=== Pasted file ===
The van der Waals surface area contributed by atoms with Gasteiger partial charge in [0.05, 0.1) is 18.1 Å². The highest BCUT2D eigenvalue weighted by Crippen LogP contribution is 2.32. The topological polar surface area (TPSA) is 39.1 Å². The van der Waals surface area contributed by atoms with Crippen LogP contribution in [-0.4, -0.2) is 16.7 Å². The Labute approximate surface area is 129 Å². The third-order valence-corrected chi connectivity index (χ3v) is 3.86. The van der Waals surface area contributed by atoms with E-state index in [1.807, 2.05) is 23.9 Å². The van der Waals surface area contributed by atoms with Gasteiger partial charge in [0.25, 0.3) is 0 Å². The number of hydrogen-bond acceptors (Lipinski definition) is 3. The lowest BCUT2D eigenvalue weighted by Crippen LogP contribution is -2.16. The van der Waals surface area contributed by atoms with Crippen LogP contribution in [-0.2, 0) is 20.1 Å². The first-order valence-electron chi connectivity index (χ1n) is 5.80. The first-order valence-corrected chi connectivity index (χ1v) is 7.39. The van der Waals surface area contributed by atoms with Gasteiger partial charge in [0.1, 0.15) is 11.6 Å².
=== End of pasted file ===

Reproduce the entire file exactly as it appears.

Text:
The van der Waals surface area contributed by atoms with Gasteiger partial charge in [0.05, 0.1) is 18.1 Å². The highest BCUT2D eigenvalue weighted by Crippen LogP contribution is 2.32. The topological polar surface area (TPSA) is 39.1 Å². The van der Waals surface area contributed by atoms with Crippen LogP contribution in [-0.4, -0.2) is 16.7 Å². The Labute approximate surface area is 129 Å². The third-order valence-corrected chi connectivity index (χ3v) is 3.86. The van der Waals surface area contributed by atoms with E-state index in [1.807, 2.05) is 23.9 Å². The van der Waals surface area contributed by atoms with Gasteiger partial charge in [0.25, 0.3) is 0 Å². The number of hydrogen-bond acceptors (Lipinski definition) is 3. The lowest BCUT2D eigenvalue weighted by Crippen LogP contribution is -2.16. The van der Waals surface area contributed by atoms with Crippen LogP contribution in [-0.2, 0) is 20.1 Å². The first-order valence-electron chi connectivity index (χ1n) is 5.80. The first-order valence-corrected chi connectivity index (χ1v) is 7.39. The van der Waals surface area contributed by atoms with Gasteiger partial charge in [0.1, 0.15) is 11.6 Å².